With heightened political sensitivity across the country, business decision-makers are accused of having political motives, and many companies are now stuck between a rock and a hard place when it comes to their relationship with the Trump brand name, professors say.
“It’s a tough situation because it’s a really polarized time in politics and society as a whole,” said Dr. Chris Pullig, professor of marketing and chair of the marketing department. “I think that’s what makes this really difficult for a lot of brands and individuals as well.”
Super Bowl commercials that came out two weeks ago created commotion as people rushed to Twitter to voice their opinions about commercials that were seen as anti-Trump. Bleacher Report included some of the Twitter reactions to commercials, and International Business Times cited the advertisement links as well as a few responses. Some controversial commercials included Airbnb and 84 Lumber. Other commercials such as Audi and Budweiser also served as conversation starters.
“I would say that some of them were probably a bit more overtly specific about the message that they contained,” Pullig said. “Most of them though probably were more statements about values, and that is not anything new.”
Pullig said that over the years, companies have taken a stand for diversity or inclusiveness, and it is a common strategy to represent their values. Pullig cited Audi’s commercial as a good example of something that a few years ago would not have created the same reactions it created this year. Although he said there were more politically-focused ads this year as a reaction to the political climate, they were not too far off from the type of message a brand might use to stay consistent with core values.
“It’s very common for brands to use ads that are demonstrating of their core values,” Pullig said. “They know that, when they express these core values, they align with a certain segment of society and the market. Branding is a segmentation issue, and certain segments of the market will appreciate and respond to an organization’s core set of values being expressed.”
Dr. Seul Lee, assistant professor in the department of journalism, public relations and new media, said a lot of responses depend on how the media frames the facts and the consumer reaction, especially if people focus just on political facts as opposed to the economic facts. This can be seen through major boycotting of the Trump brand, in particular the #GrabYourWallet movement, a campaign of people boycotting companies that do business with the Trump brand.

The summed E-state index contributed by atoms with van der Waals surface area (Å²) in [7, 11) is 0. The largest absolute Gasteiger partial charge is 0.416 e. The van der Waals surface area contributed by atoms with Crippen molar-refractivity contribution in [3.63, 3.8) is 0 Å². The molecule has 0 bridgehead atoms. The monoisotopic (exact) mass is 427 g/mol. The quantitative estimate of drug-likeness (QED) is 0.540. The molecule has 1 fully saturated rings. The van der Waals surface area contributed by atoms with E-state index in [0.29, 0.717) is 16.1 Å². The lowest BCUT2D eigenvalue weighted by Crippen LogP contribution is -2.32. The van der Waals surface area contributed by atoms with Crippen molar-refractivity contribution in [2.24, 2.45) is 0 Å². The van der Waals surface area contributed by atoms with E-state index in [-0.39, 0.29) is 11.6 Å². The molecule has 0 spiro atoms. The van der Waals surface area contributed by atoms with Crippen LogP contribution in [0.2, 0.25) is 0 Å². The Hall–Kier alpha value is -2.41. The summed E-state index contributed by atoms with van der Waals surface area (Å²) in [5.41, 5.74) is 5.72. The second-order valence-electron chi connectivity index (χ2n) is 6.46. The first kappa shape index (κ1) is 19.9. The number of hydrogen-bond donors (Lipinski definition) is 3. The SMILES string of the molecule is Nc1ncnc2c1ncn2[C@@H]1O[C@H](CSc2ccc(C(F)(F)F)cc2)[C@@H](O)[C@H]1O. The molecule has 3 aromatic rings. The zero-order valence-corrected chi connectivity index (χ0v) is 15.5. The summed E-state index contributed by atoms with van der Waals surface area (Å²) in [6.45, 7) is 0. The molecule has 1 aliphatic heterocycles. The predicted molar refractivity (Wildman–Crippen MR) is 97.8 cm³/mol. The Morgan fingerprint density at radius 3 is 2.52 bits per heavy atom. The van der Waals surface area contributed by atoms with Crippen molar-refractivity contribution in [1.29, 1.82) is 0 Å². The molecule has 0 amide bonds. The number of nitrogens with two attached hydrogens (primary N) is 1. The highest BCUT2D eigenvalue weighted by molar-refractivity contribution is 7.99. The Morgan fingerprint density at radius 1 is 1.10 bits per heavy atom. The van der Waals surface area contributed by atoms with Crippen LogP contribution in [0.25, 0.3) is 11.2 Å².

“From my opinion, the basic premise for economics is a human being makes a rational decision, but after that people got to realize that their decision does not 100 percent depend on their rational reasoning,” Lee said. “Sometimes people make some kind of emotional decision making. Other times, people make decisions based on their ethical beliefs. Nowadays, I think it has evolved from socially conscious people to politically conscious people.”
On Feb. 2, Nordstrom announced that it would no longer be carrying the Ivanka Trump brand products due to a decrease in sales. Ivanka Trump footwear and apparel sales at Nordstrom dropped from $20.9 million to $14.3 million, according to the Wall Street Journal.
President Trump tweeted on Feb. 8 saying, “My daughter Ivanka has been treated so unfairly by @Nordstrom. She is a great person – always pushing me to do the right thing! Terrible!”
Pullig said it’s impossible to know for sure, but he assumes there are people who are avoiding the Trump products in stores, which could possibly lead to lower sales. Pullig said there are consumers who are not only avoiding Trump brand products but are also voicing their opinions on stores carrying products.
Dr. Sara Stone, department chair for the department of journalism, public relations and new media, discussed business decisions such as the decision made by Nordstrom in her Media Law and Ethics class. Stone taught her students that, thinking from a business standpoint, no profit means no business. As a business owner, Stone said, one would want to make a profit and not want to alienate any particular group of people.
Pullig emphasized that taking a stand as a business is very risky, and freely expressing core values is different from taking political stands.
“I think it’s really dangerous to take political stands, and, in fact, I’d say most businesses will avoid doing that when they can. Taking a political stand is a very, very dangerous thing to do,” Pullig said. “Generally speaking, it’s bad business to engage in political statements.”